I also had two meetings with Flerov. The first was at the time of the Munich IUPAC General Assembly in 1973, which was followed by an IUPAP Nuclear Physics Conference. This occurred at a time long before the scheme came to be. In 1989, Flerov attended a talk I gave on spontaneous fission at the US National Academy of Sciences in Washington, but the subject of the IUPAC element naming scheme never came up in our discussion. Flerov and I were both members of the Atomic Weights Commission at the same time but he was never allowed to attend these Commission meetings. As a result, I never learned of his personal views on the subject of the systematic naming scheme.

In their 1991 report, the TWG noted that the IUPAC proposed systematic names were only intended for use in the period when no “official” names were yet available, but they had not met with favour among nuclear chemists nor among physicists and would not be discussed by the TWG in its work. [3]

LÖ: Was there at any time an idea of IUPAC as meddling bureaucrats?

NEH: I was not familiar with the term “meddling bureaucrats” either at the time or until very recently (less than six months ago). If that term was the private opinion of some of the leading scientists of the time, it was never expressed to me in those terms.

Note that IUPAC is a member of the International Council for Science, ICSU, originally known as the International Research Council and later called the International Council of Scientific Unions, which is comprised of 17 such unions, including IUPAP and the International Union of Biological Sciences (IUBS), among others. These unions have only very small groups of permanent administrators, who sustain these organizations. The naming scheme did not come from IUPAC administrators, but from scientific and technical members of the organization, which was comprised entirely of volunteer scientists.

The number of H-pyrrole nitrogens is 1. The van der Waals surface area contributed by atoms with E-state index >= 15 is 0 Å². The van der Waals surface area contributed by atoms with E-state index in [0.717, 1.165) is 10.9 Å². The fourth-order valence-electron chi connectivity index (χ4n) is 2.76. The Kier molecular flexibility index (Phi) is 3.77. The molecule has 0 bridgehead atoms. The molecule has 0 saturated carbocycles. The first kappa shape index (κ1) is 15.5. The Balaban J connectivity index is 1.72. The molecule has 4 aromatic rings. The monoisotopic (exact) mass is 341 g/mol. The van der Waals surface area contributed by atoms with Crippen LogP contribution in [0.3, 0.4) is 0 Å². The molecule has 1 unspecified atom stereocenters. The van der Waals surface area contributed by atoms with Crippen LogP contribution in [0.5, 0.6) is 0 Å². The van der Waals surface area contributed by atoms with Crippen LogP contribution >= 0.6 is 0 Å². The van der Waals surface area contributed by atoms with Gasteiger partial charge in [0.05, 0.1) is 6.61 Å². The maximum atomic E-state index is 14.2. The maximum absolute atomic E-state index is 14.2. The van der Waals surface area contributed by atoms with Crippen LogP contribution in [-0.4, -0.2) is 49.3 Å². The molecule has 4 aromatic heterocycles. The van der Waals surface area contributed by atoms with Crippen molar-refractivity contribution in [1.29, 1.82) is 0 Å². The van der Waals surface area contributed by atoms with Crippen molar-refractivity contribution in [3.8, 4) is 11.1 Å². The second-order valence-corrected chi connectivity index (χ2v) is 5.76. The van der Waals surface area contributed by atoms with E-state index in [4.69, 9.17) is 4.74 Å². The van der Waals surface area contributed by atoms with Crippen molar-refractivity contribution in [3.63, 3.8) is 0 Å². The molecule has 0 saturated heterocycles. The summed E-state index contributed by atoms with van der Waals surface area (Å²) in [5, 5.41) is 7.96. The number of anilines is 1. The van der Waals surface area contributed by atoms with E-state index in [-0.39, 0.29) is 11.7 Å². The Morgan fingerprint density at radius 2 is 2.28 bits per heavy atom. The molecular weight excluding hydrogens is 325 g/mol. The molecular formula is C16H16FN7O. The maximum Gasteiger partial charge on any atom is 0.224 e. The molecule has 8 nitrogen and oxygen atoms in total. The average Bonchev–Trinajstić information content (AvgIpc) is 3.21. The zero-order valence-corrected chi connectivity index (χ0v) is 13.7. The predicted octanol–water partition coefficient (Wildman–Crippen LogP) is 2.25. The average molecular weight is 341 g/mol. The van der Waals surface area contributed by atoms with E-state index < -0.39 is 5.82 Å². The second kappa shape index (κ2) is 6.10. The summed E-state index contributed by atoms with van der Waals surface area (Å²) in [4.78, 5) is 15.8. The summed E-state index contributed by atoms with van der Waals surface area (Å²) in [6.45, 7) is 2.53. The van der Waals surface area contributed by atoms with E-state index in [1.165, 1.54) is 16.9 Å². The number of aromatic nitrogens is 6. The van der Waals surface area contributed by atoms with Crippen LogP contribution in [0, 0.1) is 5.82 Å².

LÖ: Was there ever a notion that these symbols and names would become permanent?

NEH: It is very clear that there was never any intention of these systematic names depriving discoverers of the right to name a new element after their discovery of that new element was officially accepted.

LÖ: When we have discussed this earlier I remember you mentioning that the whole controversy needs to be “seen in the context of the cold war”, when indeed a simple game of chess could invoke reactions from the US state department and the propaganda war was fought on all fronts. Do you think the prospect of having the entire row of super heavies, from Seaborgium to the yet unnamed element 118, named after Soviet scientist, or vice versa, displayed in classrooms and textbooks all over the world, gave rise to any (official or unofficial) pressure on the scientists in question not to give in?